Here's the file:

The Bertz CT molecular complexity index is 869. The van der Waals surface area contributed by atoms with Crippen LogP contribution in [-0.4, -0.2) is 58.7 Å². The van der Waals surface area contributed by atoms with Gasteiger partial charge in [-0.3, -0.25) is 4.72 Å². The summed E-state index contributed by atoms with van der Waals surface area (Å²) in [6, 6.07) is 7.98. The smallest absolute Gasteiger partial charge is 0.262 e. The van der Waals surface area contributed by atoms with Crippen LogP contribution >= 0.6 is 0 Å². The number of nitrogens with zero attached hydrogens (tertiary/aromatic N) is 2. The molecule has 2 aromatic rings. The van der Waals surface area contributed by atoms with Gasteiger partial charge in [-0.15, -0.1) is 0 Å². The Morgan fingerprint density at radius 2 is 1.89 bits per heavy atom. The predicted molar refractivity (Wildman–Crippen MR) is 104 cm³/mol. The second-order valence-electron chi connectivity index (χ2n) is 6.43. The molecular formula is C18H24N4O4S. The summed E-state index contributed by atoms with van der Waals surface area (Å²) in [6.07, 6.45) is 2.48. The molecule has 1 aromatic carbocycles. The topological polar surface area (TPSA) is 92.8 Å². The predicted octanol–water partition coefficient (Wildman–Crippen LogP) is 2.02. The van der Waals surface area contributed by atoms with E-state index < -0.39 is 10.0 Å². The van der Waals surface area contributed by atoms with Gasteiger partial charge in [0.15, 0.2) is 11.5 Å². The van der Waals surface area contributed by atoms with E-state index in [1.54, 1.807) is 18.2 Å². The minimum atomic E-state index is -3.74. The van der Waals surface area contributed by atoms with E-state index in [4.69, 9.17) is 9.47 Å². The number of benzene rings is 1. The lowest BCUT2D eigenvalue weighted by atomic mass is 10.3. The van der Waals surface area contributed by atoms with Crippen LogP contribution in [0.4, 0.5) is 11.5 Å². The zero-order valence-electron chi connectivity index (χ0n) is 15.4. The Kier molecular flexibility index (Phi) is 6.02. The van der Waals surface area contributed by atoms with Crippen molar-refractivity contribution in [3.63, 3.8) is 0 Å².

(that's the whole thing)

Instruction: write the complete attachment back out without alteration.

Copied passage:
The Bertz CT molecular complexity index is 869. The van der Waals surface area contributed by atoms with Crippen LogP contribution in [-0.4, -0.2) is 58.7 Å². The van der Waals surface area contributed by atoms with Gasteiger partial charge in [-0.3, -0.25) is 4.72 Å². The summed E-state index contributed by atoms with van der Waals surface area (Å²) in [6, 6.07) is 7.98. The smallest absolute Gasteiger partial charge is 0.262 e. The van der Waals surface area contributed by atoms with Crippen LogP contribution >= 0.6 is 0 Å². The number of nitrogens with zero attached hydrogens (tertiary/aromatic N) is 2. The molecule has 2 aromatic rings. The van der Waals surface area contributed by atoms with Gasteiger partial charge in [-0.15, -0.1) is 0 Å². The Morgan fingerprint density at radius 2 is 1.89 bits per heavy atom. The predicted molar refractivity (Wildman–Crippen MR) is 104 cm³/mol. The second-order valence-electron chi connectivity index (χ2n) is 6.43. The molecular formula is C18H24N4O4S. The summed E-state index contributed by atoms with van der Waals surface area (Å²) in [6.07, 6.45) is 2.48. The molecule has 1 aromatic carbocycles. The topological polar surface area (TPSA) is 92.8 Å². The predicted octanol–water partition coefficient (Wildman–Crippen LogP) is 2.02. The van der Waals surface area contributed by atoms with E-state index < -0.39 is 10.0 Å². The van der Waals surface area contributed by atoms with Gasteiger partial charge in [0.15, 0.2) is 11.5 Å². The van der Waals surface area contributed by atoms with E-state index in [1.54, 1.807) is 18.2 Å². The minimum atomic E-state index is -3.74. The van der Waals surface area contributed by atoms with E-state index in [4.69, 9.17) is 9.47 Å². The number of benzene rings is 1. The lowest BCUT2D eigenvalue weighted by atomic mass is 10.3. The van der Waals surface area contributed by atoms with Crippen LogP contribution in [0.4, 0.5) is 11.5 Å². The zero-order valence-electron chi connectivity index (χ0n) is 15.4. The Kier molecular flexibility index (Phi) is 6.02. The van der Waals surface area contributed by atoms with Crippen molar-refractivity contribution in [3.63, 3.8) is 0 Å².